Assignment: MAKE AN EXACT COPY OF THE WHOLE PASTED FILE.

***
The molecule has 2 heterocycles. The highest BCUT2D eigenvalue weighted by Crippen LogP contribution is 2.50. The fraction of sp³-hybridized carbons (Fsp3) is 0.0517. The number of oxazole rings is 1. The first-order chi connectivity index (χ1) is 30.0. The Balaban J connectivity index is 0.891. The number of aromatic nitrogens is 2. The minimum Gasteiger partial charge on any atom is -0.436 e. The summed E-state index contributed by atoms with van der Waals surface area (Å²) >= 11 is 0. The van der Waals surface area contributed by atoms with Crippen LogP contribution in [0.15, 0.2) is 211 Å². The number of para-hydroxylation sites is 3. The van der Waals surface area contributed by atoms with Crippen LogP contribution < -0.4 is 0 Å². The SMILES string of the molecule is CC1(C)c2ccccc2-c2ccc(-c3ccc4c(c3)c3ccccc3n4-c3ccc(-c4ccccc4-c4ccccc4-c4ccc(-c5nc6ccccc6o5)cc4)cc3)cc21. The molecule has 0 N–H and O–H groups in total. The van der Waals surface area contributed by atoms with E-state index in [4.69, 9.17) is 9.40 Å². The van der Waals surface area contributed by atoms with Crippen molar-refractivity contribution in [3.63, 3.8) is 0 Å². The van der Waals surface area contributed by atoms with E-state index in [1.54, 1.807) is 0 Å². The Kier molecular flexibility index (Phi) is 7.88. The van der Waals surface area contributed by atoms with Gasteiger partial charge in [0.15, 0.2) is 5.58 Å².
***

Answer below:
The molecule has 2 heterocycles. The highest BCUT2D eigenvalue weighted by Crippen LogP contribution is 2.50. The fraction of sp³-hybridized carbons (Fsp3) is 0.0517. The number of oxazole rings is 1. The first-order chi connectivity index (χ1) is 30.0. The Balaban J connectivity index is 0.891. The number of aromatic nitrogens is 2. The minimum Gasteiger partial charge on any atom is -0.436 e. The summed E-state index contributed by atoms with van der Waals surface area (Å²) >= 11 is 0. The van der Waals surface area contributed by atoms with Crippen LogP contribution in [0.15, 0.2) is 211 Å². The number of para-hydroxylation sites is 3. The van der Waals surface area contributed by atoms with Crippen LogP contribution < -0.4 is 0 Å². The SMILES string of the molecule is CC1(C)c2ccccc2-c2ccc(-c3ccc4c(c3)c3ccccc3n4-c3ccc(-c4ccccc4-c4ccccc4-c4ccc(-c5nc6ccccc6o5)cc4)cc3)cc21. The molecule has 0 N–H and O–H groups in total. The van der Waals surface area contributed by atoms with E-state index in [4.69, 9.17) is 9.40 Å². The van der Waals surface area contributed by atoms with Crippen molar-refractivity contribution in [3.63, 3.8) is 0 Å². The van der Waals surface area contributed by atoms with E-state index in [1.54, 1.807) is 0 Å². The Kier molecular flexibility index (Phi) is 7.88. The van der Waals surface area contributed by atoms with Gasteiger partial charge in [0.15, 0.2) is 5.58 Å².